2. K

      I’m so glad someone mentioned handwritten thank you notes vs emails. I decided to do both this time around.
      While I’ve certainly received offers without it, I I had a friend who was really insistent that I needed to hand write something as well. I think this overkill, but I decided I’d try it their way this time. I’m still waiting to hear.
      I have a hard time believe that this will magically solve all my troubles and result in a job offer. If anything, it’s made me more aware of making my notes (whatever format I choose) stand-out.

  5. VictoriaHR

    And there’s no such thing as a dream job! Argh! I see it all the time on Reddit from job seekers and if I dare to say it couldn’t have been a dream job, they jump all over me. Yes it was RAWR!

    1. Yup

      Agreed. A ‘dream job’ is a fantasy of what you *think* it would be like to work someplace.

      My dream job — which consisted of a big-deal organization, interesting work, good pay, great benefits, short commute to a non-scary office — was, when realized, a nightmare. In addition to all the pleasing fantasy elements, it came with a bullying micromanager boss, a dysfunctional board, and outright stupid processes. I barely escaped with my sanity.

          1. tcookson

            +1

            And we need a list of phrases that have been added to the AAM Magic 8 Ball so we can remember them all.

  6. Waiting Patiently

    #3 is becoming more difficult for me to *want* to do. Recently I found a job online I was interested in, after putting together a custom tailored cover letter and submitting my resume to an email address per the instructions, I got an email back saying they were would be reviewing applications and setting up interviews shortly. And I would be contacted directly if they were interested in my application ….and they appreciated the time I invested in the application….
    Well the repeated use of the word ‘application’ coupled with a post here a few months back about what ‘application’ meant, I decided to go back to their website to see if I missed something. And there on the side of the webpage was a link to download and print an application. The application has all kinds of releases to be signed for background checks, consumer reports, and drug and alcohol testing. However, the instructions within each a job description says interested candidates should send a resume and cover letter to an Terry@ email address.com. I know I’m moving into #1 (over analyzing) but my gut reaction say Terry’s response email was a dig at me not submitting an application. I decided that if Terry couldn’t simply direct me to fill out the proper application despite their own flaw on their website maybe just maybe this isn’t a company I want to work for anyway. Of course, I could be wrong….

    Then today I was talking to my friend about how difficult the job search had been and that I was working on a cover letter for submission for a job. She asked, “Don’t you already have one?” When I explained to her that I customize my cover letter for each job, especially for jobs I really want, she said “they don’t read them anyway” So I’m a little jaded. I know now I’m moving into #6 …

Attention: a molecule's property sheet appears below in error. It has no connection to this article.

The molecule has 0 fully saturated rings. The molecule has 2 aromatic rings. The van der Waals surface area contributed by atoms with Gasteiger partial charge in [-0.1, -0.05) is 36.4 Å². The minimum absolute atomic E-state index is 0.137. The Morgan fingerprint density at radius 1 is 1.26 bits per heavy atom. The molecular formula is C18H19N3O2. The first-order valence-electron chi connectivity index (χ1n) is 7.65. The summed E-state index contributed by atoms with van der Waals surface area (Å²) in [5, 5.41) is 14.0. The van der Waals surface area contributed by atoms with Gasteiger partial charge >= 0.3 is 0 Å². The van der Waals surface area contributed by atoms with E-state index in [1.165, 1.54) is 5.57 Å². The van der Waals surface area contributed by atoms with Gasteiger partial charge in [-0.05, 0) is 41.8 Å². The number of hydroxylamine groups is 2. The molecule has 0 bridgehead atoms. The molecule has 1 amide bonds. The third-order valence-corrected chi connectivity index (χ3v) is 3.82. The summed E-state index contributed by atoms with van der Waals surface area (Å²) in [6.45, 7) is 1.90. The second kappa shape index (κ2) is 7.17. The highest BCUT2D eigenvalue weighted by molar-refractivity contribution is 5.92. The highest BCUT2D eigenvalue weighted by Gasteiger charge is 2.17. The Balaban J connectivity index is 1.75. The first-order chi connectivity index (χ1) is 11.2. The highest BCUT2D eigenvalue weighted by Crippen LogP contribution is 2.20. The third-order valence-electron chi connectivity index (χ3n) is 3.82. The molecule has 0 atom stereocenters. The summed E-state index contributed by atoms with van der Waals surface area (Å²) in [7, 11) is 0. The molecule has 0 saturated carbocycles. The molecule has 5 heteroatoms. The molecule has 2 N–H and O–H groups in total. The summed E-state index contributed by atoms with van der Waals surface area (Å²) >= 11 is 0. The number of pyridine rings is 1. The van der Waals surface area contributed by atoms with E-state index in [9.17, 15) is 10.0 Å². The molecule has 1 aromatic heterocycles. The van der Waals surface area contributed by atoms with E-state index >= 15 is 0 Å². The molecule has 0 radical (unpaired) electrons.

1. Ask a Manager Post author

      I would definitely not assume that. Many people use “application” as shorthand for “resume and cover letter,” and employers aren’t in the habit of sending passive-aggressive, coded messages to random job candidates, particularly as they have hundreds of them and they can simply delete or reject you.

  7. Rob Bird

    One question to AAM about cover letters. If the employer doesn’t ask for it, should you still do one?

    I work in Government and we are not able to grade materials that were sent in that were not asked for. So if you applied for a State job that didn’t require a cover letter and you sent one in anyway, we would have to shred it or send it back to you.

    Many of the employers we work with also don’t want materials sent they didn’t ask for because, if the applicant can’t follow the instructions on how to apply, when kind of employee will they be?

    Thoughts?

    1. Ask a Manager Post author

      I would always send a cover letter unless they specifically say not to (or unless it’s a case like a govt job where you know they have crazily rigid rules and can’t consider it). A cover letter is such a standard thing to include, requested or not, that it would be really alarming if a hiring manager held it against an applicant.

  8. Manda

    RE #2: I get that you shouldn’t go out of your way to figure out who to address your cover letter to. I always ignored that advice. But what if you only have the person’s first name? I’ve seen some ads that say something like “send your resume to Jim at jim@randomcompany.com.” Does it sound too informal and personal to say “Dear Jim” when you don’t know Jim at all? And if you say “Dear Hiring Manager” in that case, does it look like you weren’t paying attention?

  9. Sigrid

    I find it really difficult to quantify my achievements. I have done a lot of good work but it is not within a field that allows for these achievments to be concretely measured. Some of my work has also been carried out in a very challenging environment, so it may not seem as something note-worthy to an outsider who doesn’t know the context.
    I really really struggle on this point and I think this is what is holding me back despite me tailoring every CV and cover letter to the advertised job.
    Could you perhaps write a post giving tips on how people can identify and formulate achievments if their line of work is less tangible?